Most of the essays in this book were written at the inception of Camus’ career as a young man, but this edition compiled in 1958, proves the inspiring passion and simple truth of his philosophy. It shines through, and remains –  true.

“Once you have had the chance to love intensely, your life is spent in search of the same light and the same ardor. To give up beauty and the sensual happiness that comes with it and devote one’s self exclusively to unhappiness requires a nobility I lack.”  – Albert Camus, Return to Tipasa

atavism vision

Flowers Through Swim Googles – photograph by Augie Accardi (age 10)

Synchronicity is an appealing idea. Very likely it is simply an egoist’s fantasy. In reality, everything is already there, just hanging and waiting patiently, until one day we simply look up. Naturally, we mistakenly feel in tune or specially designated. It’s all about ME! I knew it!

Case in point- while I was furiously studying the ins and outs of DNA transcribing and RNA transcription for summer session college, I happened to catch a radio interview with author Sam Kean whose book about DNA, The Violinist’s Thumb has recently been published. Much to my delight, I understood what he was talking about as he enthused about RNA, DNA, Apoptosis and the like. What are the odds? The very week I am invested in comprehending DNA I happen to hear this interview…oh it’s all too much. Me, universe, we are one.

But the truth is, hundreds of books on DNA have been written and just because I finally noticed one is really not that interesting in the scheme of things, that admission out of the way, I can say – the book is interesting.

The Violinist’s Thumb is  – but this is only a guess because, as I mentioned, I did very recently memorize the mechanisms of protein production and DNA transcription- I think I would have understood the book just as well without this primer, but I can’t know for sure now can I? Too late, I’m already…educated.

Never the less, I think this is the sort of book that is meant for us none to middling scientific comprehension types. It is very readable and fills your heart with a kind of joy to ponder the wonder, complexity, and mystery of the universe- of our personal universe, which is ever the microcosm of the universe. It’s so beautiful. See? It is all about me! I knew it!

“It turns out that universal music does exist, only it’s much closer than we ever imagined, in our DNA”  – Sam Kean, The Violinist’s Thumb

Kean very astutely understands his average reader and early on connects the concept of literacy (musical as well as linguistic) with DNA. Or at least he knows my preference- sitting in class I would often get very excited by the literary-esque nomenclature of the whole process taking place within our bodies. My mind would rapturously start picturing a sort of tRNA His Girl Friday news room with the tick tick tick of the polypeptide news ticker tape – read by Cary Grant of course, “Yes, What? Blue eyes you say? Reddish brown hair, that’ll be just fine. Hurry up with that MHC*. Hold on, this just in, you are not infected with the Toxo virus as the smell of cat urine still repulses you. Right, got it. Here Darling, pass this on to Golgi, that’s a Dear.”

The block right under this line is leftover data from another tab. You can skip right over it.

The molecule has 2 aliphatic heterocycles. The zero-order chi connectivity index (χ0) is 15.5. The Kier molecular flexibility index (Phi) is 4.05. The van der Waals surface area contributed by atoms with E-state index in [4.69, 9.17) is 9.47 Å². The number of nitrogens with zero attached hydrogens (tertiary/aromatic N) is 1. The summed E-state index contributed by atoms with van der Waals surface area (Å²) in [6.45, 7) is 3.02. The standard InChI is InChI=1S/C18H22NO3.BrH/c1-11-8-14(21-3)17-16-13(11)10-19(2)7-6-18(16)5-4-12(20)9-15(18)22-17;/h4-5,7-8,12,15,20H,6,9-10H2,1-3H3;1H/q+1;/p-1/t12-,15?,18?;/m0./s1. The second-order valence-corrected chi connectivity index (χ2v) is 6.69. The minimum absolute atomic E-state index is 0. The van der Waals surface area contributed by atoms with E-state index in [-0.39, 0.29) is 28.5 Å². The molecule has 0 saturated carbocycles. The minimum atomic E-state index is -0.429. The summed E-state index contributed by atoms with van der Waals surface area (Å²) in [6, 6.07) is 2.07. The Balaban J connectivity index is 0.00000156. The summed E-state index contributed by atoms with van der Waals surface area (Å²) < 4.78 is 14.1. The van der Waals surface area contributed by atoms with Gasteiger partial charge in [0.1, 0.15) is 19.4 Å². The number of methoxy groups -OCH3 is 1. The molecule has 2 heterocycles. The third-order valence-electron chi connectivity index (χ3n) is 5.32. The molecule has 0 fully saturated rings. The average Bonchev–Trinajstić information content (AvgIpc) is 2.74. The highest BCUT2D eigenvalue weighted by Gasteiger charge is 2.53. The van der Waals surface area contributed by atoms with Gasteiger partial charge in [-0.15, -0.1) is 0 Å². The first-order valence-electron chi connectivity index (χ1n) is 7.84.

DNA is a news reel, a language. It can be read and understood in exactly the same way as a book or sheet music. To that end not only has DNA actually been turned into music by some clever person, but someone has also turned music into DNA code with nothing lost in…literacy. Perhaps we make sense of the world through stories because that is what we are:  books to be read or sung…kind of a lovely thought.

Kean easily explains all sorts of mysteries you may have not known you were dying to know. Why do we have DNA and RNA? Why will eating a polar bear’s liver kill you? Why do we fall in love with some people and not others (put the blame on MHC), Why doesn’t the female body attack and kill the virus (otherwise known as a baby) growing inside her? And how does said baby share its own cells with the mother? I’m kind of fascinated by that last one- my children’s cells in me, how wonderful!

My son Luke was onto something when he said recently, “Maybe we are the viruses of the universe”  Well- we do have more virus DNA than ape DNA in our code. That explains a lot. If actual viruses make up controlling portions of my DNA, the very story of who I am, then who am I?
There is no me. Damn it. I knew it.

But wait. What about epigenetic change, you ask? Altered DNA after the first draft so to speak? Yes, there is that, (according to Kean it explains why the personalities and physiology of identical twins become more distinct as the years accumulate, why our own personality changes…) but it seems to me that the changes are mostly stress induced, which is depressing – that’s our effect on our own DNA. Oh geez. I wish it weren’t all about me.

*MHC is a busy gene, but one of its functions is to make you smell like you, (the pheromones theory- that an auxiliary nose , the VNO, that in animals fully functions, but while we still may have one after age 16 weeks gestation, whether or not it functions is debated)  the part I find fascinating is that we are wildly attracted to people who have the opposite MHC (or, smell) as our own, which Kean says is one reason why incest is so unappealing. Maybe dating websites should just focus on DNA to accurately predict attraction….